After we packed up the leftovers from our yard sale a couple of weeks ago, I realized I had done something to my back – and it hurt. (I’m a total pain wimp.) Felt like a pinched nerve by my left shoulder blade. I tried ignoring it (didn’t improve), and had my husband do some Shiatsu massage stuff, and laid on a heating pad. Darned thing hurt all week. By Friday I was contemplating a trip to a chiropracter, but realized I hadn’t tried ice on it. So I put a wet washcloth in the freezer, meaning to lay on it for a while Saturday morning.
Which I forgot to do. But, Saturday afternoon I realized that my back no longer hurt. Now, it might have been that the mere threat of ice was enough to make my back shape up. But I think it was going to a bunch of yard sales that cured me!
No, really. My theory is that the repeated twisting motion of getting in and out of the car all morning eased whatever was out of whack back into place. So the next time you have a pinched nerve, take ten garage sales in the morning, and then let me know if it worked. If we get enough anecdotal evidence, maybe we can get a research grant to really study this. Just imagine, some foundation could give me a whole lot of money to dole out to thrifters with backaches to see if yard sales cure them.
It’s the least I can do for mankind.
Today I succumbed to the lure of some mid-century china. Is this not perfect for a 1957 house in Oregon?
It was a bit of a splurge for me (you know how I get when the price is over fifty cents!) but I took one look at one plate and was a goner.
I didn’t have nearly as much money on me as the price the lady quoted (which I would never have paid anyway), but she immediately said, “Well, how much have you got?” So we explored my billfold and she was okay with what I had, which was half of the price she had said. (Had to go find an ATM afterward so I could keep garaging!) Then she told me it had been her grandmother’s, and that her grandmother had worked at the Vernon Kiln. Which I guess is where this stuff was made, but I’m not completely sure, since this is Winfield china.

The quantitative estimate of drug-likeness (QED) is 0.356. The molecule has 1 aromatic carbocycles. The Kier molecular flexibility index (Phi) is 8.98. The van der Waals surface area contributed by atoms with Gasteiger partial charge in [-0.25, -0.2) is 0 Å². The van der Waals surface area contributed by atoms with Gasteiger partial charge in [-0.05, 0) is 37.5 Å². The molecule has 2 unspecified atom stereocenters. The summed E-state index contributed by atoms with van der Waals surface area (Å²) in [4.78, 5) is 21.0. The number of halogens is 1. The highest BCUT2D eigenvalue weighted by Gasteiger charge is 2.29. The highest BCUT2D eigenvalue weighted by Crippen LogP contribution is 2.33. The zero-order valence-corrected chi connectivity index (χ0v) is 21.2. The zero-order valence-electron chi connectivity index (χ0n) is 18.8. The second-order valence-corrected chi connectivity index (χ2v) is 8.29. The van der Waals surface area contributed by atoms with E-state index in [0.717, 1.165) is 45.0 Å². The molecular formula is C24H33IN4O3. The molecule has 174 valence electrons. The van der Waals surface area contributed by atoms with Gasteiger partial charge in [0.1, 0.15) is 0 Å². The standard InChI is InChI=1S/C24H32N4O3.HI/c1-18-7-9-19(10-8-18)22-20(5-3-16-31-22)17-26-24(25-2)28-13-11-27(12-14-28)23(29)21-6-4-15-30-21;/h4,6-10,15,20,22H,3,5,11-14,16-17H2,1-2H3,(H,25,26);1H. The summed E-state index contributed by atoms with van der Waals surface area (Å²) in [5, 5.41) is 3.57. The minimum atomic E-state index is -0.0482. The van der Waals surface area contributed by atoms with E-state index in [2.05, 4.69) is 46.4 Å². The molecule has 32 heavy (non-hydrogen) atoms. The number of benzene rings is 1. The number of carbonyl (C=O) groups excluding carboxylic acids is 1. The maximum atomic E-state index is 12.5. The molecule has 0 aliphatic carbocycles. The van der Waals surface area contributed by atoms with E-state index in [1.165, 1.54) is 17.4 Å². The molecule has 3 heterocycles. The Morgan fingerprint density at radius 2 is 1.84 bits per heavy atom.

She said the employees at the Vernon Kiln got to take turns naming the patterns, though she’s not sure if her grandma ever got to name any. Grandma got complete sets of dishes to give everyone in the family, each grandchild getting a different pattern. This one is called Blue Spruce.
It’s not a complete set, but I’ve never been big on sets of things. This will do us just fine!
As if one vintage china find wasn’t enough, a few sales later I peered into a box of junk and saw this graphic.
Ooooh, cute dog dish, I thought, and pulled it out of the box. And my heart went pitty pat. It’s not a dog dish, it’s a baby food warming dish.
You pour hot water in the spout and it keeps the porcelain bowl warm. The metal handles on the side balance it perfectly in your hand so you can grip the dish and feed baby with the other hand. So there I am on this guy’s driveway, gripping this thing and staring at it as he tells people how much his other things cost. I finally got his attention with “How much?” You know this moment…will the price be low enough that you can justify buying something just because it is adorable? Your heart speeds up just a little, and then he says the magic words:
I found similar dishes on the Internet, but no others in this pattern. This mark is on the back.
It appears that the company is German, and the only thing I can find that they made were these warming dishes. Talk about a niche market!
I’m almost glad I only found a few other things; how much goodness can one stand in a single morning? Picked up some DVDs
some seeds for the birds I feed at work
and a house o’ blocks…because I love alphabet things.
I’m awfully glad to know that one can be cured BY yard sales – because I sure don’t want to be cured OF them!